For the last several days the weather has been rainy, windy and gloomy. It's a good thing I mowed the Back Eight last week since we've had too much rain to do the chore now; I'd get stuck. Over the weekend there were horrendous thunderstorms producing tornadoes and destruction across the Midwest.
The winds were very high the last few days, stripping the last of the leaves from Willie.
I did hear one of the meteorologists on TV say some of the storm damage could be attributed to a possible 'derecho' or straight-line wind storm. (Check out the link, it's pretty fascinating.)
A few months ago I was poking around in a local Goodwill store looking for a good-sized frame in the donated picture area. I came across this hand-painted scene of a 'derecho':
|Better hurry, that's a scary sky.|
I think the painting I bought may have been M. Johnson's rendition of the painting: "The Line Storm," by John Steuart Curry, 1897-1946, possibly inspired by the approach of a derecho-producing storm.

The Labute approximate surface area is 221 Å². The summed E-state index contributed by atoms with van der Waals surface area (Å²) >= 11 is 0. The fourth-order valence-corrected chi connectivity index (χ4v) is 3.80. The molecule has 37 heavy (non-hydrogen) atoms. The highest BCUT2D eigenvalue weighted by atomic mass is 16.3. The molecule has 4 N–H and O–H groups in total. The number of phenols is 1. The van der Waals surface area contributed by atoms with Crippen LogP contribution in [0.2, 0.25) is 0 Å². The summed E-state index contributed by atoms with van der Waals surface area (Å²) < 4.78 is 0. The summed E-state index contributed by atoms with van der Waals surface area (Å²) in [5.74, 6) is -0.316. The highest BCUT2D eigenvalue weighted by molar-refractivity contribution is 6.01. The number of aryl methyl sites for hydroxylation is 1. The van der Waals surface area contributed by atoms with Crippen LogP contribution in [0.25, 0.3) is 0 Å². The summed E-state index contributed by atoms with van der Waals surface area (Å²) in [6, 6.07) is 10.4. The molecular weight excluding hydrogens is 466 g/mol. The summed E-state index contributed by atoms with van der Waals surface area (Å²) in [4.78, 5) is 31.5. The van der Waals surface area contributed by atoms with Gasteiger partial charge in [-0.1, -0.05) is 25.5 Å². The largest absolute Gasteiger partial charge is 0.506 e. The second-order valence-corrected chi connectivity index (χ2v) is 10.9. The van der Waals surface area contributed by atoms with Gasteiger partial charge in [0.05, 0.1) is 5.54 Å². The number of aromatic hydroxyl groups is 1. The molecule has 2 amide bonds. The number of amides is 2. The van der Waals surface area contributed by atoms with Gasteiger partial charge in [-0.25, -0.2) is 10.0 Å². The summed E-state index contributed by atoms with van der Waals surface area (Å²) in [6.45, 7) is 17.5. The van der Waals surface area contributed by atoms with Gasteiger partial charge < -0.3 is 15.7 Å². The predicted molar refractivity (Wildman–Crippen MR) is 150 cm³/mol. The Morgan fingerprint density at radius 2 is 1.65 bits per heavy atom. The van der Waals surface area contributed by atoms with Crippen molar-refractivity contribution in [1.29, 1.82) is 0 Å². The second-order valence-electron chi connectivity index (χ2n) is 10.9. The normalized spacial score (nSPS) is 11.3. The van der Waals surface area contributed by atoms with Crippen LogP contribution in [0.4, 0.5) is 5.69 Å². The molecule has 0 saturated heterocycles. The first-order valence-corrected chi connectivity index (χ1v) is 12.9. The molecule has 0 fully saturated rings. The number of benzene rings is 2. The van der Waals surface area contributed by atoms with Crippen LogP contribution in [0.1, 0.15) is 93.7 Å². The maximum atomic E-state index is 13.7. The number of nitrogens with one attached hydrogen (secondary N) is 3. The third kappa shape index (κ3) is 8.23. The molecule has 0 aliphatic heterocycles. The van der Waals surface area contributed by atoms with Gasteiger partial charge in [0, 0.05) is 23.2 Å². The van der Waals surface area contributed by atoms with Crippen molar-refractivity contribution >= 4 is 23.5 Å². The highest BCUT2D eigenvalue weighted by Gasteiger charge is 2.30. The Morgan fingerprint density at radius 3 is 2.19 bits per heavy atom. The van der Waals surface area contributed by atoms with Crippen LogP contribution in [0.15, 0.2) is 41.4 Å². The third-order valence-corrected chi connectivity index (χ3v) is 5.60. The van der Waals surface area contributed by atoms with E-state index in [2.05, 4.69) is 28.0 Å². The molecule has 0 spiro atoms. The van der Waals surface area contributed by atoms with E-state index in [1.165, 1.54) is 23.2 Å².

|John Steuart Curry painting|
I never saw a sky that menacing, thank goodness, but I've been on an open tractor when lightning was too close for comfort. It's an adrenaline rush like no other when you're driving a tractor trying to go fast, but not too fast, because you don't want to lose the load of hay you're towing.
I cannot imagine what it must have been like to handle a team of terrified horses, though I know my dad often spoke of it since this was the way they did haying before tractors were used on the farm.
Every time I pass that painting in our hallway, I swear I can smell the freshly baled hay and the rain in the air and it brings back memories, both good and bad.
It was worth the six bucks.